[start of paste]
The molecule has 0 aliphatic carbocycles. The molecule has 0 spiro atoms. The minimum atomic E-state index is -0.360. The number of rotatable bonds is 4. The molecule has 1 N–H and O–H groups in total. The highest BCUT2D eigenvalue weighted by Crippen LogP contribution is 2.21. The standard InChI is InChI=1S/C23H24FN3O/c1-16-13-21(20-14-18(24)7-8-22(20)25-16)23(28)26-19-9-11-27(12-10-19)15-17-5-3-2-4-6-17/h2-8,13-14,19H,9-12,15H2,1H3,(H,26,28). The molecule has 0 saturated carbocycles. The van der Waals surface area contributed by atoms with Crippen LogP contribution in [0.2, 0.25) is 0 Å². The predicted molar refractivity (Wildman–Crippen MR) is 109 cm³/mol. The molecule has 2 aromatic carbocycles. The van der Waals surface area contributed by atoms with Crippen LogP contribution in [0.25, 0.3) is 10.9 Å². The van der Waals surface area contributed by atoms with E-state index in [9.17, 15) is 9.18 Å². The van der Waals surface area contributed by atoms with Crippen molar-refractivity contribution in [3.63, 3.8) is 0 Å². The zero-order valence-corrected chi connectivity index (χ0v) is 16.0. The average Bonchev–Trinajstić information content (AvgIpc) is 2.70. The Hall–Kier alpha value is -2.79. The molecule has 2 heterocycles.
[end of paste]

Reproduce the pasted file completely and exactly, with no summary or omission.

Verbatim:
The molecule has 0 aliphatic carbocycles. The molecule has 0 spiro atoms. The minimum atomic E-state index is -0.360. The number of rotatable bonds is 4. The molecule has 1 N–H and O–H groups in total. The highest BCUT2D eigenvalue weighted by Crippen LogP contribution is 2.21. The standard InChI is InChI=1S/C23H24FN3O/c1-16-13-21(20-14-18(24)7-8-22(20)25-16)23(28)26-19-9-11-27(12-10-19)15-17-5-3-2-4-6-17/h2-8,13-14,19H,9-12,15H2,1H3,(H,26,28). The molecule has 0 saturated carbocycles. The van der Waals surface area contributed by atoms with Crippen LogP contribution in [0.2, 0.25) is 0 Å². The predicted molar refractivity (Wildman–Crippen MR) is 109 cm³/mol. The molecule has 2 aromatic carbocycles. The van der Waals surface area contributed by atoms with Crippen LogP contribution in [0.25, 0.3) is 10.9 Å². The van der Waals surface area contributed by atoms with E-state index in [9.17, 15) is 9.18 Å². The van der Waals surface area contributed by atoms with Crippen molar-refractivity contribution in [3.63, 3.8) is 0 Å². The zero-order valence-corrected chi connectivity index (χ0v) is 16.0. The average Bonchev–Trinajstić information content (AvgIpc) is 2.70. The Hall–Kier alpha value is -2.79. The molecule has 2 heterocycles.